By Veronica Hurtado
Students commuting from the main campus to and from South Gate can no longer rely on the East Los Angeles College shuttle for free transportation.
According to Al Rios, ELAC South Gate Campus Dean of Academic Affairs, the shuttle was cancelled this fall due to the school’s budget cuts.
It cost the school about $58,000 to maintain the shuttle for two semesters, and given competitive interest in the school, it was decided to discontinue the shuttle services, Rios said.
According to Rios, an increasing number of ELAC students and faculty used the shuttle last fall.
Furthermore, the number of trips the shuttle made over the years, dwindled down from 16 daily trips to nine.
“The shuttle helped folks from here to get to campus to get additional services the center does not provide,” Rios said.
In addition, Rios said that the shuttle also gave students the opportunity to attend college and have a shot at becoming marketable for a job.
Students who used the shuttle saw other benefits to using its services.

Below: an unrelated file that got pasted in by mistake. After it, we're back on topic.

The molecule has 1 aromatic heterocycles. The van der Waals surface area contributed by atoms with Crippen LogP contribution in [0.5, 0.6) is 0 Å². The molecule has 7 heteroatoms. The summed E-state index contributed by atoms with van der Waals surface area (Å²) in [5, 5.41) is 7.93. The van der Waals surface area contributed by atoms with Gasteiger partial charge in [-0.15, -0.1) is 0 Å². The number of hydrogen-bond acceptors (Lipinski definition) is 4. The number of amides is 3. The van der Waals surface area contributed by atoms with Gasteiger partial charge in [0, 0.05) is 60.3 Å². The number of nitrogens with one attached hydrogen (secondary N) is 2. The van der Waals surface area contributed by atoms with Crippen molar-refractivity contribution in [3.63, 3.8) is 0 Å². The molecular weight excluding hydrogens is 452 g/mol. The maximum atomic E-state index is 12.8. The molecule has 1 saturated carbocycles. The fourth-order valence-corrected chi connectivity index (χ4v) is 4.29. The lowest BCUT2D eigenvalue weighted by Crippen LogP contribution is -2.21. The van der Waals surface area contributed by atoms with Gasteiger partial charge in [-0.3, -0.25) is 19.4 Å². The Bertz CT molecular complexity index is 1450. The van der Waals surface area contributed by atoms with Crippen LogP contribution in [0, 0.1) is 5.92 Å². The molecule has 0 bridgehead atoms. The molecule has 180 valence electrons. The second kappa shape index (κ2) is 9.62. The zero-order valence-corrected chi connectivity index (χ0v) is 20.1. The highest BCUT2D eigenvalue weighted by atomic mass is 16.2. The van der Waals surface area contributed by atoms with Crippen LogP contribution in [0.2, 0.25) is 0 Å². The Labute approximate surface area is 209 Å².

Gabriella Lopez, South Gate Librarian and shuttle rider, said the shuttle service was open to all ELAC students. They didn’t need to be taking a class at the South Gate Campus to use the services.
Second-year student, Gabriela Bojorquez, used the shuttle during the spring semester and said that it gave her the opportunity to take classes at the two campuses at the same time.
Lilia Ledezma, a third-year student and South Gate resident, said, “ I’d use the shuttle to get from the main campus to South Gate.”
She would commute with her friend from her house to the main campus, but didn’t have a ride back home at times, so that would be when she used the shuttle.
Other students like Bojorquez, also saw the economic and time saving benefits to riding the shuttle.
She said that her commute to the South Gate campus without the shuttle would cost about $3 daily. If she had to take an extra bus to the main campus, she would have to spend $6 daily. It would also take extra time to travel.
The shuttle was free for students and made exceptions for people who were about to enroll, saving money and time, Rios said.
Given the current state of the school budget, Rios also said that it is hard to tell if the shuttle will come back into service. Bojorquez hopes they bring the shuttle back next semester for good.
Some students will not have the opportunity to ride the shuttle, like Stephanie Villanueva, a first-year student who is taking all her classes at the South Gate campus and eventually may have to purchase a public bus pass.
She said, “I would have loved to have the opportunity to take the shuttle because it would have given me the chance to take classes at the main campus.”